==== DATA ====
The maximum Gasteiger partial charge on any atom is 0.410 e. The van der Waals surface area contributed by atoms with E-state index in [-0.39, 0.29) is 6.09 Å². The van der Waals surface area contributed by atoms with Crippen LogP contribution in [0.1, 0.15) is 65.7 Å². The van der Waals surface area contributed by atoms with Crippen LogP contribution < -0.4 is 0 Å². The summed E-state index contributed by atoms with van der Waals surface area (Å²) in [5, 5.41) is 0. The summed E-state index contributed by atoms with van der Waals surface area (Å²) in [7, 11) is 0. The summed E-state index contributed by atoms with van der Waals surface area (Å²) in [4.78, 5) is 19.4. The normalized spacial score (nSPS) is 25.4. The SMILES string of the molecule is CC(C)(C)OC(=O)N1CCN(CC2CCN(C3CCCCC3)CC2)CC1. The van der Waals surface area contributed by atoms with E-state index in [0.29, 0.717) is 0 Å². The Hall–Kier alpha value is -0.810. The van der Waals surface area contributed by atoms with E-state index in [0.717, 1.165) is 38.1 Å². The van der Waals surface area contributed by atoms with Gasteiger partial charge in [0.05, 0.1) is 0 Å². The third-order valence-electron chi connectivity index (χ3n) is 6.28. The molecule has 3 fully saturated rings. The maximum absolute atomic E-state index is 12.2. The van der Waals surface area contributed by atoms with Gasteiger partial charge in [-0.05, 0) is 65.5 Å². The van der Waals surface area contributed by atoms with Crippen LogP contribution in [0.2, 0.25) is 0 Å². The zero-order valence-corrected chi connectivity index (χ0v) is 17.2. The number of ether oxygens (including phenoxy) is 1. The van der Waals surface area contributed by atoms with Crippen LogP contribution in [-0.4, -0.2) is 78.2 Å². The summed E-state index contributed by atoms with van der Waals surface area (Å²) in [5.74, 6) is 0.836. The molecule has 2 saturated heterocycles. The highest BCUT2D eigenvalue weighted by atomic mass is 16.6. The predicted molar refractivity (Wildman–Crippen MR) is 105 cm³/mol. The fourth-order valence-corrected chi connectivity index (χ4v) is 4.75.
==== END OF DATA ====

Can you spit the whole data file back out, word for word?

The maximum Gasteiger partial charge on any atom is 0.410 e. The van der Waals surface area contributed by atoms with E-state index in [-0.39, 0.29) is 6.09 Å². The van der Waals surface area contributed by atoms with Crippen LogP contribution in [0.1, 0.15) is 65.7 Å². The van der Waals surface area contributed by atoms with Crippen LogP contribution < -0.4 is 0 Å². The summed E-state index contributed by atoms with van der Waals surface area (Å²) in [5, 5.41) is 0. The summed E-state index contributed by atoms with van der Waals surface area (Å²) in [7, 11) is 0. The summed E-state index contributed by atoms with van der Waals surface area (Å²) in [4.78, 5) is 19.4. The normalized spacial score (nSPS) is 25.4. The SMILES string of the molecule is CC(C)(C)OC(=O)N1CCN(CC2CCN(C3CCCCC3)CC2)CC1. The van der Waals surface area contributed by atoms with E-state index in [0.29, 0.717) is 0 Å². The Hall–Kier alpha value is -0.810. The van der Waals surface area contributed by atoms with E-state index in [0.717, 1.165) is 38.1 Å². The van der Waals surface area contributed by atoms with Gasteiger partial charge in [0.05, 0.1) is 0 Å². The third-order valence-electron chi connectivity index (χ3n) is 6.28. The molecule has 3 fully saturated rings. The maximum absolute atomic E-state index is 12.2. The van der Waals surface area contributed by atoms with Gasteiger partial charge in [-0.05, 0) is 65.5 Å². The van der Waals surface area contributed by atoms with Crippen LogP contribution in [0.2, 0.25) is 0 Å². The zero-order valence-corrected chi connectivity index (χ0v) is 17.2. The number of ether oxygens (including phenoxy) is 1. The van der Waals surface area contributed by atoms with Crippen LogP contribution in [-0.4, -0.2) is 78.2 Å². The summed E-state index contributed by atoms with van der Waals surface area (Å²) in [5.74, 6) is 0.836. The molecule has 2 saturated heterocycles. The highest BCUT2D eigenvalue weighted by atomic mass is 16.6. The predicted molar refractivity (Wildman–Crippen MR) is 105 cm³/mol. The fourth-order valence-corrected chi connectivity index (χ4v) is 4.75.